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Shows how to use tracers to follow the flow of fluids and develops a variety of models to represent these flows
Provides examples and problems to enhance understanding of concepts
Written by a pioneering researcher in the field of chemical engineering
A vessel’s behavior as a heat exchanger, absorber, reactor, or other process unit is dependent upon how fluid flows through the vessel. In early engineering, the designer would assume either plug flow or mixed flow of the fluid through the vessel. However, these assumptions were oftentimes inaccurate, sometimes being off by a volume factor of 100 or more. The result of this unreliable figure produced ineffective products in multiple reaction systems.
Written by a pioneering researcher in the field of chemical engineering, the tracer method was introduced to provide more accurate flow data. First, the tracer method measured the actual flow of fluid through a vessel. Second, it developed a suitable model to represent the flow in question. Such models are used to follow the flow of fluid in chemical reactors and other process units, like in rivers and streams, or solid and porous structures. In medicine, the tracer method is used to study the flow of chemicals—harmful and harmless—in the bloodstreams of humans and animals.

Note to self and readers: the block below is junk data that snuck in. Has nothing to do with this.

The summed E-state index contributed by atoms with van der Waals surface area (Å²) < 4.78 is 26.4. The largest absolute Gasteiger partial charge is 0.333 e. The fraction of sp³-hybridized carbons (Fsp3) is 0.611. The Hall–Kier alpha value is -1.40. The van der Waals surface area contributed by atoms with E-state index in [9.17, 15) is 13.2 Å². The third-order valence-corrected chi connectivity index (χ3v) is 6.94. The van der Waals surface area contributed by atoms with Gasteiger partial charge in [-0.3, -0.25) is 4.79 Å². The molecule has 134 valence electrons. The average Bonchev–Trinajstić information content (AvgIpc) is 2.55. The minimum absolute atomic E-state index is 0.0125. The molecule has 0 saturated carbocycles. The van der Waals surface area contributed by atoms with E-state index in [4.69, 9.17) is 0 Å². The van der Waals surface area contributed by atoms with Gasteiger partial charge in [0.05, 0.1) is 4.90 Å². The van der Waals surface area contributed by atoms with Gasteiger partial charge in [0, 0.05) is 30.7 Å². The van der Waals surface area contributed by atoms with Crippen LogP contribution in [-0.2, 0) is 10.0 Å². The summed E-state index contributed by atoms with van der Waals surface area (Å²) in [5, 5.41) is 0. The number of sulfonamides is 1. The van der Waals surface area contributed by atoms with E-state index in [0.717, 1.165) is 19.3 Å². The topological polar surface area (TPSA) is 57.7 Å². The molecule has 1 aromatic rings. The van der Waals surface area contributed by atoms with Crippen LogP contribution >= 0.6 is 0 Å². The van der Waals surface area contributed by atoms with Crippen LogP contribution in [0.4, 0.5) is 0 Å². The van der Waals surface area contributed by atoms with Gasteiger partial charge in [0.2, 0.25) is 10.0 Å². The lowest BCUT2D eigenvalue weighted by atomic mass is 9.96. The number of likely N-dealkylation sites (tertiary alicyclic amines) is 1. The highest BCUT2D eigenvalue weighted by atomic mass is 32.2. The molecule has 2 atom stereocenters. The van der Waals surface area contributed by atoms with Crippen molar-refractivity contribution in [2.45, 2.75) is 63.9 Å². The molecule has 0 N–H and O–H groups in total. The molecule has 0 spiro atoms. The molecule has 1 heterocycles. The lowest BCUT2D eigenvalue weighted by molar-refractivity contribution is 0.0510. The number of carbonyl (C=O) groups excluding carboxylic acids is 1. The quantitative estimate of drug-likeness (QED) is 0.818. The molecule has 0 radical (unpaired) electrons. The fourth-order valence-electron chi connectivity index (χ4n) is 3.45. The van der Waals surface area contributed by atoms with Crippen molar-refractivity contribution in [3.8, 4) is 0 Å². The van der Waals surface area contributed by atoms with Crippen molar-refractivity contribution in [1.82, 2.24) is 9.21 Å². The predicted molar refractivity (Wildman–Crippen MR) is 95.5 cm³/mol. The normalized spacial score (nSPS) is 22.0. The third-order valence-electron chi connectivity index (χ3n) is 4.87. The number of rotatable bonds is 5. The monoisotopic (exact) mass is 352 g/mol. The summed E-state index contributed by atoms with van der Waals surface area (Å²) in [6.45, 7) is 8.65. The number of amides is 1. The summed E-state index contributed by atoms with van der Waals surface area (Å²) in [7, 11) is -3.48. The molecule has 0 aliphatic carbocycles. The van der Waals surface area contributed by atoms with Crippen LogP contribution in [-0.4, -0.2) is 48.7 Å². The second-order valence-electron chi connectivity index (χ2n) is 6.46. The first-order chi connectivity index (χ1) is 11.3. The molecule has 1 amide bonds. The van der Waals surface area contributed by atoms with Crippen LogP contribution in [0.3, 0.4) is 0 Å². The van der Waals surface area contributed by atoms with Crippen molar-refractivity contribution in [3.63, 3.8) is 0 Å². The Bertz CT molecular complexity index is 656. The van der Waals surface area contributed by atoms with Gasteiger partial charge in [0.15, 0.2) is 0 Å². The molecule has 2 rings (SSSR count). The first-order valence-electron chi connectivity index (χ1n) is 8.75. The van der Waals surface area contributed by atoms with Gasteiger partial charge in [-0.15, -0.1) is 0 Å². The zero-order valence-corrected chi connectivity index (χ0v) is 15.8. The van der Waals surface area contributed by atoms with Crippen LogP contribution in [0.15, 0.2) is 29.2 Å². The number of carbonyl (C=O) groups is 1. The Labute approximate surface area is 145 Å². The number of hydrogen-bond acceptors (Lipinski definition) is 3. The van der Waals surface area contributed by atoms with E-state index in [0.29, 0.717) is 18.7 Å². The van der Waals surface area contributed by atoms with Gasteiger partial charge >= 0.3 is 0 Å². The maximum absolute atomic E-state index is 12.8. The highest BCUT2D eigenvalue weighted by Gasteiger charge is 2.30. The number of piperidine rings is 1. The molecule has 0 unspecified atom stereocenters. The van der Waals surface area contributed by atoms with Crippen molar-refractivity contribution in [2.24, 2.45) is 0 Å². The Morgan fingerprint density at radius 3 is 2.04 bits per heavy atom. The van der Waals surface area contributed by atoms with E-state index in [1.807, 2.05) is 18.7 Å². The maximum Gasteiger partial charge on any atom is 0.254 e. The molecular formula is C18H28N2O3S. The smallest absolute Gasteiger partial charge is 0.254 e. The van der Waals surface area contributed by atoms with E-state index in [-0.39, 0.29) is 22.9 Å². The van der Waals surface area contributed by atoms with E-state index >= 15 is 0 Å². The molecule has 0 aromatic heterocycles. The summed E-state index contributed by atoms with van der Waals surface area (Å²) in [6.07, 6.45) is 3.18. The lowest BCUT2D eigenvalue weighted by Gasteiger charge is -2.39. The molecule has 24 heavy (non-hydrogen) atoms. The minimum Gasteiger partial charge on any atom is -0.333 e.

Tracer Technology – Modeling the Flow of Fluids discusses how tracers are used to follow the flow of fluids, and how a variety of models are developed to represent these flows.
Octave Levenspiel is Professor Emeritus of Chemical Engineering at Oregon State University. His primary interest is chemical reaction engineering, focusing largely on applying chemical reaction kinetics and physics to the design of chemical reactors. His work has been recognized with awards that include the R.H. Wilhelm award (AIChE), the W.K. Lewis award (AIChE), and the P.V. Danckwerts award (IChemE). His previous books, including Chemical Reaction Engineering, The Chemical Reactor Omnibook, and Engineering Flow and Heat Exchange, are widely used in industry and teaching, and have been translated into 12 foreign languages.